The Ayurah Wellness Spa combines cutting edge technology with ancient holistic therapies, and is reached via stepping stones across a pond. There’s a Thai spa offering Far Eastern inspired treatments, an oxygen bar and a medi-spa. You can also try out chromo therapy, an historic Asian discipline which works with the vibrations and frequencies of the body to create harmony and an enhanced sense of wellbeing.
On arrival, I decided to relax with a Sense of Ayurah signature massage. Specially formulated herbal oils to promote lymphatic drainage and detoxification were applied using slow, warm palm and thumb strokes. Pressure was applied to key points of my body to relieve tension, aid circulation and create a feeling of deep relaxation.
The anti-ageing facials were specially designed by UK skincare expert Linda Meredith, who personally trained the therapists here. I opted for a Haute Couture Facial, an amazing anti-ageing treatment beloved of A-listers. It included a natural micro-glycolic serum to remove dead cells, clean beneath the skin’s surface and soften age lines and wrinkles, and ended with a deeply relaxing Thai-style neck, décolletage and shoulder massage. I felt like I was floating on air.
I was on the Wellness plan, which combines a healthy, light and nourishing food regime with different activities including yoga, Pilates and use of the gym. I also went surfing with the hotel manager Matthias, learned the basics of Muay Thai (kickboxing) with Lek, and swam each morning in the beautiful 20-metre luminescent black and gold infinity pool overlooking the beach.
For the adventurous, there are guided bike tours, visits to the night market in old Phuket town and longtail boat trips along the spectacular coastline.
There are two restaurants, The Edge and Natai. Valerio, the Italian/Colombian head chef, turns locally sourced ingredients into spectacular Thai influenced cuisine. Breakfasts of fresh fruit, pineapple, mint and coconut, or mango and lime smoothies were accompanied by porridge made with rice milk, fresh coconut meat, raisins and pomegranate seeds or citrus-infused quinoa with fresh almonds and apricots. A typical three course supper started with papaya salad followed by grilled tofu and rice and a sublime coconut milk panna cotta.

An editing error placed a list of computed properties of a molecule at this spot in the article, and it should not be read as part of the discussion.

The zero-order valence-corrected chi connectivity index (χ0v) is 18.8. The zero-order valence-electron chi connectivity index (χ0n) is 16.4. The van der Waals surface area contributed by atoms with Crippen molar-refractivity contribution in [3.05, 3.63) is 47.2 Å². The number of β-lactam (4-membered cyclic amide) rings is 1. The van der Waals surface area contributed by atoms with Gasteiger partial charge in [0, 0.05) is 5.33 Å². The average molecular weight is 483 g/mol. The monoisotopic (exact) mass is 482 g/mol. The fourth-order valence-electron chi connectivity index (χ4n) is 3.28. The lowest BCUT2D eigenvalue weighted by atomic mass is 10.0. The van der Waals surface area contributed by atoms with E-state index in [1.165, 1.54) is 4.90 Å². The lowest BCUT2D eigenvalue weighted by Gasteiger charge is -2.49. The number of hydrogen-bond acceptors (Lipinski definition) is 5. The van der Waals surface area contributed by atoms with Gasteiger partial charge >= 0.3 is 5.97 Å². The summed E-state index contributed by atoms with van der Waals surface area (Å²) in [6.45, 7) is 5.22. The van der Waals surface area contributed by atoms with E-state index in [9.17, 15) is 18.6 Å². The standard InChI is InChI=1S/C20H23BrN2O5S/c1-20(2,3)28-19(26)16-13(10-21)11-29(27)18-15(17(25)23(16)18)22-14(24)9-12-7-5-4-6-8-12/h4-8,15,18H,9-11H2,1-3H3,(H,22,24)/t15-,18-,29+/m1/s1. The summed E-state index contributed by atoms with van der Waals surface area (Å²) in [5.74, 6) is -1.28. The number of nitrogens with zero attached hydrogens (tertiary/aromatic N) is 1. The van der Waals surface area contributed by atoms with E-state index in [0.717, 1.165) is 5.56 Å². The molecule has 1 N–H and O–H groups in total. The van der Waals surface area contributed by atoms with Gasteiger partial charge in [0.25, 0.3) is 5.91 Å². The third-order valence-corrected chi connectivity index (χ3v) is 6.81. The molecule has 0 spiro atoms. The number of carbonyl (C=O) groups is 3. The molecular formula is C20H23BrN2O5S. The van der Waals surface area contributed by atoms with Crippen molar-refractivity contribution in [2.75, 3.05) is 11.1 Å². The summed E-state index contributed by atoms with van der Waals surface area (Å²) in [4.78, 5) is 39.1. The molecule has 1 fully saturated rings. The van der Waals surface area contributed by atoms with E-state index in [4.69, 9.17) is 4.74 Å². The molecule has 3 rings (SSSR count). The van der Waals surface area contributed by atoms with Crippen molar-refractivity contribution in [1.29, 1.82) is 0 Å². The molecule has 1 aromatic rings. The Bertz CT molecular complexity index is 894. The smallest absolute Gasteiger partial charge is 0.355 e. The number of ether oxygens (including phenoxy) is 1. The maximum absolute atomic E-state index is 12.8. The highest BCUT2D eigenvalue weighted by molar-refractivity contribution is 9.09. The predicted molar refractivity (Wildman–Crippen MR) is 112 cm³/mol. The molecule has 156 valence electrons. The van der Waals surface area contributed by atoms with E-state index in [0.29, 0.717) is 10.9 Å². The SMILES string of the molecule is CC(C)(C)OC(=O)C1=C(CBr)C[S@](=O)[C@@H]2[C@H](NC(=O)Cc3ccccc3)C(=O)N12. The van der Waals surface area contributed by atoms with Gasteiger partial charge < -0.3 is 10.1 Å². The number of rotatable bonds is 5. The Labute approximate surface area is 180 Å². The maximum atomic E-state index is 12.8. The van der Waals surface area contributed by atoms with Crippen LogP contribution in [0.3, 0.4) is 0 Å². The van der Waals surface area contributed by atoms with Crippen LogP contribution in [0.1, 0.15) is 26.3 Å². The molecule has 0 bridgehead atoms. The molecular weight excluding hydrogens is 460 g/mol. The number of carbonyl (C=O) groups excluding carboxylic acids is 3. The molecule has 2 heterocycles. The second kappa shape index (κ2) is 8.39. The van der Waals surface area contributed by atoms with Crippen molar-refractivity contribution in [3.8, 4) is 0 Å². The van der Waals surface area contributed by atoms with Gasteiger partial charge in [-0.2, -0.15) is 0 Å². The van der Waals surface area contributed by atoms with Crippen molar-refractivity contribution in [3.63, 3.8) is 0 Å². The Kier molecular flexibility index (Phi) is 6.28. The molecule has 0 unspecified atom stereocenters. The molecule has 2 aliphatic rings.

You can also try your hand at Thai cuisine with chef Yok, who was taught to cook by her grandmother.
While there, don’t miss a visit to the turtle conservation centre at Khao Lampi-Hat Thai Mueang National Park. They release 9,000 rescued baby turtles back into the ocean each year. I was privileged to witness a one-year old turtle being released back into the Andaman. Watching it cautiously make its way towards the water before swimming eagerly into the surf was a sight I will never forget.
The Verdict? Giving back never felt so good.
A five-night wellbeing break starts from £1,149 per person. This includes two nights at the Aleenta Hua Hin Resort and Spa with breakfast, three nights at the Aleenta Phuket Resort and Spa on a wellness package, two cooking classes, two yoga classes, two massages, two facials and a Muay Thai class.
9th December 2016
Minimalist lines; organic products; facial massage; tranquillity; interesting people-watching.
Discarded towels on loungers; steam rooms that aren't steamy; mobile phones.
Behind the scenes